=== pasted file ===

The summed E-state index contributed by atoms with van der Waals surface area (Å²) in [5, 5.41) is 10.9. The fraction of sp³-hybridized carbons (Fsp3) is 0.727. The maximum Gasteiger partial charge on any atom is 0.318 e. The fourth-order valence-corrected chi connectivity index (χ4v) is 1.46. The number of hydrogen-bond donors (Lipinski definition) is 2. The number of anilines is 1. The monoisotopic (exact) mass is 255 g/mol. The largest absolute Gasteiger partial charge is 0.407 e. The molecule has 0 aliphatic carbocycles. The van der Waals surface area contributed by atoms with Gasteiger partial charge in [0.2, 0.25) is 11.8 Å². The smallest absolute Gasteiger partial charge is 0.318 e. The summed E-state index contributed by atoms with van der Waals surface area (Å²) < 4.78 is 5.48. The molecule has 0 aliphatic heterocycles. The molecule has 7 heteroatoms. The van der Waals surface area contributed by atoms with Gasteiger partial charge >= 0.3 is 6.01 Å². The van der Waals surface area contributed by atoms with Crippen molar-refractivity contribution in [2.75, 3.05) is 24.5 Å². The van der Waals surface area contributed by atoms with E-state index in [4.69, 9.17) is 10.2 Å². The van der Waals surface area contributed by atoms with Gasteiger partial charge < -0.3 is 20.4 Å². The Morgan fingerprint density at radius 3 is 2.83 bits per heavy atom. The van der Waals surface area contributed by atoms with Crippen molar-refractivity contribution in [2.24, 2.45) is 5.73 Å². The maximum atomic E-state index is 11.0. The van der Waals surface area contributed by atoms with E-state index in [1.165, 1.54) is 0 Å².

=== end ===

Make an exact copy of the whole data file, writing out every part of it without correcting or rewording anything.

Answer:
The summed E-state index contributed by atoms with van der Waals surface area (Å²) in [5, 5.41) is 10.9. The fraction of sp³-hybridized carbons (Fsp3) is 0.727. The maximum Gasteiger partial charge on any atom is 0.318 e. The fourth-order valence-corrected chi connectivity index (χ4v) is 1.46. The number of hydrogen-bond donors (Lipinski definition) is 2. The number of anilines is 1. The monoisotopic (exact) mass is 255 g/mol. The largest absolute Gasteiger partial charge is 0.407 e. The molecule has 0 aliphatic carbocycles. The van der Waals surface area contributed by atoms with Gasteiger partial charge in [0.2, 0.25) is 11.8 Å². The smallest absolute Gasteiger partial charge is 0.318 e. The summed E-state index contributed by atoms with van der Waals surface area (Å²) < 4.78 is 5.48. The molecule has 0 aliphatic heterocycles. The molecule has 7 heteroatoms. The van der Waals surface area contributed by atoms with Gasteiger partial charge >= 0.3 is 6.01 Å². The van der Waals surface area contributed by atoms with Crippen molar-refractivity contribution in [2.75, 3.05) is 24.5 Å². The van der Waals surface area contributed by atoms with E-state index in [4.69, 9.17) is 10.2 Å². The van der Waals surface area contributed by atoms with Gasteiger partial charge < -0.3 is 20.4 Å². The Morgan fingerprint density at radius 3 is 2.83 bits per heavy atom. The van der Waals surface area contributed by atoms with Crippen molar-refractivity contribution in [2.24, 2.45) is 5.73 Å². The maximum atomic E-state index is 11.0. The van der Waals surface area contributed by atoms with E-state index in [1.165, 1.54) is 0 Å².